LFP Officer Spotlight - Sgt. Maurice (Red) Parrish encourages citizen ride alongs


Sgt. Maurice (Red) Parrish, LFP Police Department

At least 521 U.S. towns and cities with populations of 1,000 to 200,000 have had to disband their police departments between 1972 and 2017, according to a peer-reviewed 2022 paper by Rice University Professor of Economics Richard T. Boylan.

One open position in 2019 might have attracted 35 applicants, whereas these days, it might attract only two or three. The problem is an exodus from law enforcement nationwide. Officer resignations were up 47% compared to 2019 - the year before the pandemic and the George Floyd tragedy, according to a survey of nearly 200 police agencies.

While the author was interviewing LFP Police Chief Harden a while back, it happened to be the last day for one of our detectives, who was relocating to a more rural department with higher pay.

In addition to veteran officers leaving, young people are increasingly unwilling to go through months of training to become police officers, creating a shortage of officers nationwide.

LFP Town Crier is contacting our officers to gain insight and let them know we appreciate them.

What made you want to get into law enforcement?
My family has had a long public service and military background and it was a career area that interested me due to the variety of contacts and calls for service.

What type of work did you do before entering law enforcement?
I was a member of the Washington Air National Guard as well as being in retail sales and retail loss prevention.

How long have you been in law enforcement?
Over 28 years, starting my career in 1995.
What types of hobbies and/or interests do you have?
I enjoy working on my older home as well as collecting refurbishing vintage axes and crosscut saws.

LFP is lucky to have you, why did you choose our city to work in?
I started at another police department near Bellevue but the commute was a real problem as well as a lack of activity while working for the department. I had a peer at LFP that recruited me into LFP and with the increased variety of calls for service, it seemed like a better place to work. The less than 10 minute commute from home to work was a bonus!

What types of challenges do you face on the job?
The primary challenge I see if complacency. We can be lulled into "It never/rarely happens here" which leads to slower responses and thinking. A further challenge is working through the rapidly changing case law, between local, state, federal circuit and US Supreme Court rulings. Additional challenges include seeing repeat offenders not availing themselves of programs to get out of the use and abuse cycles, increasing behavioral health situations with a lack of bed space in facilities and of course, maintaining safe staffing levels for patrol operations.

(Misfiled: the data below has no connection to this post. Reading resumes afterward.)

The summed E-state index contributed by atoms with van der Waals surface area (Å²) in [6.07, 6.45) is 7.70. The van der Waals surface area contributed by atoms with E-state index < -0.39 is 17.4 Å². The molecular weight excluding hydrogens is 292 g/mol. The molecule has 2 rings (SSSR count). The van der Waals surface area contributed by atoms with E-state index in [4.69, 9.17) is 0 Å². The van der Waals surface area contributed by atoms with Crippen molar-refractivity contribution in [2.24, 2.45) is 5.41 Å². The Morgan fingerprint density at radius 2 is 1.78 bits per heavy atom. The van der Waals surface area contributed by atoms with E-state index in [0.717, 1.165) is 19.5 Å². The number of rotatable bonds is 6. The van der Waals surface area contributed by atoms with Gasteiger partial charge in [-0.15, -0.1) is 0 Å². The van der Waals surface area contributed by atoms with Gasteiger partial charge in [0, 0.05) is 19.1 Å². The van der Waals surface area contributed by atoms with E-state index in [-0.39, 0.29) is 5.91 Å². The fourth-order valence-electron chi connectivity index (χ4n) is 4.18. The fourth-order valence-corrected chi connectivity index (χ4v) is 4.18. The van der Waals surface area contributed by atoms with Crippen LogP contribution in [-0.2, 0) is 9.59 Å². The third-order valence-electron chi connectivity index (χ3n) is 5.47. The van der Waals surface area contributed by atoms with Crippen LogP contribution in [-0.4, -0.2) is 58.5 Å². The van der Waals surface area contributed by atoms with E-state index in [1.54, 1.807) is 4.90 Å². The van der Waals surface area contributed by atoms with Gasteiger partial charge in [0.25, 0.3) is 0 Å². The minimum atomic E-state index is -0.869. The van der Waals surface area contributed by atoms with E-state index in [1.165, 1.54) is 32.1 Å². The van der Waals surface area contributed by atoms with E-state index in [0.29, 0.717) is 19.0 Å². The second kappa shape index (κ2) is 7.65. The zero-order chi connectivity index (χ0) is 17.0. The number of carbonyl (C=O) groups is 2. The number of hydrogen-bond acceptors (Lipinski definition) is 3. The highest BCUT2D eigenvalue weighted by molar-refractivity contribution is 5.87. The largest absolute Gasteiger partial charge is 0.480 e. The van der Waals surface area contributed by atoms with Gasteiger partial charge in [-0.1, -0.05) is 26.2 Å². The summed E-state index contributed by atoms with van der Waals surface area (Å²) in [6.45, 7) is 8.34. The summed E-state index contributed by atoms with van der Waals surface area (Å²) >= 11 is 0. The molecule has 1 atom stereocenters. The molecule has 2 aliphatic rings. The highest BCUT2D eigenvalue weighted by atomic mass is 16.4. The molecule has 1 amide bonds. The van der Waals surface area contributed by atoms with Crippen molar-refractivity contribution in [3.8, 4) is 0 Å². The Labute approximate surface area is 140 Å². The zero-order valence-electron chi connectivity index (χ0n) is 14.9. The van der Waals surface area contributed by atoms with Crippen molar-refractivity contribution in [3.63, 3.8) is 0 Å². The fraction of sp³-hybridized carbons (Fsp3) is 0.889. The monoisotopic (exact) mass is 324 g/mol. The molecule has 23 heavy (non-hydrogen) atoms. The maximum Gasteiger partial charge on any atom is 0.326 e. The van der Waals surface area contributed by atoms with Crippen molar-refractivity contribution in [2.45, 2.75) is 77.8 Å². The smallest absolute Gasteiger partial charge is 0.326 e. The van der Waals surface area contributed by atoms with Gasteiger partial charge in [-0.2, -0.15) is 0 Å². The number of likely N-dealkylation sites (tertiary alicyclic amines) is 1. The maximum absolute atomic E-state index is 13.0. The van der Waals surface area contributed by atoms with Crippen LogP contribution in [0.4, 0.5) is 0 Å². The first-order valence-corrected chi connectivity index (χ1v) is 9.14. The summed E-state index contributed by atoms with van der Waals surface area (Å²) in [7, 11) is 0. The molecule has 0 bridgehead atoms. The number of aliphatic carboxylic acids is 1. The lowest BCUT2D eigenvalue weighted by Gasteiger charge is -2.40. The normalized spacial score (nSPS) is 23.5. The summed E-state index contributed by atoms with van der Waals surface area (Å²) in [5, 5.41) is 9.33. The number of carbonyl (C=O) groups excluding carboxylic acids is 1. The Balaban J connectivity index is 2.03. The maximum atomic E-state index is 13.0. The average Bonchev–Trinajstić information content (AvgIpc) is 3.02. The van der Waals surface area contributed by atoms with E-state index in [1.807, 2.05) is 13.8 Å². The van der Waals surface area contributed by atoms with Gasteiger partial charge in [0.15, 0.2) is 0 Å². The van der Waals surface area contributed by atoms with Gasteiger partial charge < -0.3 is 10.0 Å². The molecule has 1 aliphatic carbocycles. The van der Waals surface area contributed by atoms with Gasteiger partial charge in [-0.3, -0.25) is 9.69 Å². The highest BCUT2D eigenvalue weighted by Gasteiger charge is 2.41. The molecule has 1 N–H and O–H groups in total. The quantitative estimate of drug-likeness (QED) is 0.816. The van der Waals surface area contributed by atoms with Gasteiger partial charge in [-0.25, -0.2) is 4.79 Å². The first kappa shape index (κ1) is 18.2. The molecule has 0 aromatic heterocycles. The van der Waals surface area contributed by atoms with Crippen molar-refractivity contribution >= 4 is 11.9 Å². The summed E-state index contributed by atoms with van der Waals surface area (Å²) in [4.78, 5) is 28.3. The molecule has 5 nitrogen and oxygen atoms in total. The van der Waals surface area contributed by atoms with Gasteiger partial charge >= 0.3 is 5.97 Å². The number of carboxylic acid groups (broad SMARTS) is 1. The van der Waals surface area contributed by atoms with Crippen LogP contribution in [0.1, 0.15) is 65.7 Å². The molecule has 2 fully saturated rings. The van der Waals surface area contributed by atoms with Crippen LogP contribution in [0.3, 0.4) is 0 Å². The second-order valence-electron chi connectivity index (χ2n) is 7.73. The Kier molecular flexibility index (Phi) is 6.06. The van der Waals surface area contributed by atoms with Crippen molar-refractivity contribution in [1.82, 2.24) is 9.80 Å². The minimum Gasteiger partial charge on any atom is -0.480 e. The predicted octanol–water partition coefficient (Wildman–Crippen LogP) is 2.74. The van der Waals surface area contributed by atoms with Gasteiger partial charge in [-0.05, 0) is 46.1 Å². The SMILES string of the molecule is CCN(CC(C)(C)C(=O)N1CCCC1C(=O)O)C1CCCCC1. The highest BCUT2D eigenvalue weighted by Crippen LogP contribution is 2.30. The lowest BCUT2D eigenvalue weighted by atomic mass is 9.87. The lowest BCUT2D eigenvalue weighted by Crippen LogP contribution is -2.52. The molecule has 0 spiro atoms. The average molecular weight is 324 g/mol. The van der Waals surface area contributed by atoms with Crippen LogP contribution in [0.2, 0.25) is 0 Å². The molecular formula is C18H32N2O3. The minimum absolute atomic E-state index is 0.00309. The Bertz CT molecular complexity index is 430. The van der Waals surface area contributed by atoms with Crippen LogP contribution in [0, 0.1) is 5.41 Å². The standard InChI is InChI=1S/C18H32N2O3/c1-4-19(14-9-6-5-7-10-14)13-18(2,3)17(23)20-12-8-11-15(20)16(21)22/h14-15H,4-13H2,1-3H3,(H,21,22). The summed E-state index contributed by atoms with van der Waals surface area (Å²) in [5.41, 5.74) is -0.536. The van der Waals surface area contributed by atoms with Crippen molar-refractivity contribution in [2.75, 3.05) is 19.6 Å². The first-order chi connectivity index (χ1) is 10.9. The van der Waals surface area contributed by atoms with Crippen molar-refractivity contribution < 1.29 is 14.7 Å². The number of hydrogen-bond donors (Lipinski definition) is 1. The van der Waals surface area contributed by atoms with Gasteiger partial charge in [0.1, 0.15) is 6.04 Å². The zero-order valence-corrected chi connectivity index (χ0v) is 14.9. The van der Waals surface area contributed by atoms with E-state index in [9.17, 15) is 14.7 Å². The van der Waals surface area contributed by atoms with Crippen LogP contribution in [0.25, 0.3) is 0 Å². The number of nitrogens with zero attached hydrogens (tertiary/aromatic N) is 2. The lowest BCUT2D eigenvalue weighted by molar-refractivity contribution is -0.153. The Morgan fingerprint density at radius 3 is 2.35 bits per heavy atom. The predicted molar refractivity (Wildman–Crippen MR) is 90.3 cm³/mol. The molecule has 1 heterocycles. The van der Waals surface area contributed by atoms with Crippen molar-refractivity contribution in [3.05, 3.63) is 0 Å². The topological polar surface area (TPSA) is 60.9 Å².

Has your job become harder or more challenging over the years?
While the career hasn't necessarily become harder, the challenges are increasing, especially compared to when I joined policing in Washington State in 1995. The greatest challenge has been an increasingly permissive attitude in local society towards criminal acts by both citizens as well as politicians, which has led to increases in criminal activity across the board. The "wash, rinse, repeat" aspect of local policing or seeing the same offenders repeatedly challenges myself and my peers.

Are there additional resources or training that you wish were available?
I appreciate that the Chief through LFPPD is committed to ensuring officers have all the training they need and can get, so long as the budget supports that. What I would wish for is that there is a continuing demand from our citizen to ensure financial resources and budgets are in place, both through the state as well as through the city, to ensure that LFPPD officers will continue to receive the needed training both in good years and in financially lean years. Unfortunately, it is an industry issue that when things are not good financially for the cities, counties and in the state, training is often the first thing that is cut in budgets and that is to the detriment of the officers and the citizens they work for.

What will it take for you to stay working in LFP?
I am approaching the end of a good career but I will be staying with the department a few more years to help shepherd the new generation of officers we are bringing forward. We want to see these newer officers receive needed support to continue the department mission.

Do you feel valued and respected in LFP?
I do, especially in recent years. I have 25 years here, which is a testament to the value and respect I have enjoyed in my position serving the citizens of LFP.

Is there anything else you'd like to share?
I would encourage citizens to stay involved in how policing occurs in LFP. Continued support of technologies like body worn cameras, ALPR, UAVs and continued support of our high departmental standards for training and accreditation goes a long way in retention of good officers and ensuring that LFP maintains high officer standards. I also encourage citizens to take a ride along with an officer. A ride along gives someone a great insight as to how things operate in a modern, accredited police department in this region.

See our previous officer spotlight on Lieutenant Diego Zanella here.

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